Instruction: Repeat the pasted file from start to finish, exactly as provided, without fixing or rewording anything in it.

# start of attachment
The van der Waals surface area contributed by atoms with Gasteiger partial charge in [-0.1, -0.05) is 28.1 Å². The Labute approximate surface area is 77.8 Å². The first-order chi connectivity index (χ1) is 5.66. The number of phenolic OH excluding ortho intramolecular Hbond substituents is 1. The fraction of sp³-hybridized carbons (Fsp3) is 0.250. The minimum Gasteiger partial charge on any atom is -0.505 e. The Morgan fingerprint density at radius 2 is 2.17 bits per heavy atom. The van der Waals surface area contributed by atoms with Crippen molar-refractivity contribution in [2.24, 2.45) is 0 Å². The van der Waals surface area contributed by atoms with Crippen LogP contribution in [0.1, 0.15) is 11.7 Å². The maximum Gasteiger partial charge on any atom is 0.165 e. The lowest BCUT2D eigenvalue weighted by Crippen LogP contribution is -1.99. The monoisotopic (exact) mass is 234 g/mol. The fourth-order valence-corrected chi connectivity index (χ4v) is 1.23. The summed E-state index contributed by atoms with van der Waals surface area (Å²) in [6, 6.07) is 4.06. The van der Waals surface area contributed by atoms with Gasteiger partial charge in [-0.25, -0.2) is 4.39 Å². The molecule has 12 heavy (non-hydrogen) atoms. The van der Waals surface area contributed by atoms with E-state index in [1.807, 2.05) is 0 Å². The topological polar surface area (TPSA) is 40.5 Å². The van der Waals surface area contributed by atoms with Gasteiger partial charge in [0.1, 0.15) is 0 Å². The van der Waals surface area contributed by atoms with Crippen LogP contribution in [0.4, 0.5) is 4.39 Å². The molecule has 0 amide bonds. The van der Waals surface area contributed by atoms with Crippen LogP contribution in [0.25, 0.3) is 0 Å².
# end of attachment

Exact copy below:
The van der Waals surface area contributed by atoms with Gasteiger partial charge in [-0.1, -0.05) is 28.1 Å². The Labute approximate surface area is 77.8 Å². The first-order chi connectivity index (χ1) is 5.66. The number of phenolic OH excluding ortho intramolecular Hbond substituents is 1. The fraction of sp³-hybridized carbons (Fsp3) is 0.250. The minimum Gasteiger partial charge on any atom is -0.505 e. The Morgan fingerprint density at radius 2 is 2.17 bits per heavy atom. The van der Waals surface area contributed by atoms with Crippen molar-refractivity contribution in [2.24, 2.45) is 0 Å². The van der Waals surface area contributed by atoms with Crippen LogP contribution in [0.1, 0.15) is 11.7 Å². The maximum Gasteiger partial charge on any atom is 0.165 e. The lowest BCUT2D eigenvalue weighted by Crippen LogP contribution is -1.99. The monoisotopic (exact) mass is 234 g/mol. The fourth-order valence-corrected chi connectivity index (χ4v) is 1.23. The summed E-state index contributed by atoms with van der Waals surface area (Å²) in [6, 6.07) is 4.06. The van der Waals surface area contributed by atoms with Gasteiger partial charge in [-0.25, -0.2) is 4.39 Å². The molecule has 12 heavy (non-hydrogen) atoms. The van der Waals surface area contributed by atoms with E-state index in [1.807, 2.05) is 0 Å². The topological polar surface area (TPSA) is 40.5 Å². The van der Waals surface area contributed by atoms with Gasteiger partial charge in [0.1, 0.15) is 0 Å². The van der Waals surface area contributed by atoms with Crippen LogP contribution in [0.4, 0.5) is 4.39 Å². The molecule has 0 amide bonds. The van der Waals surface area contributed by atoms with Crippen LogP contribution in [0.25, 0.3) is 0 Å².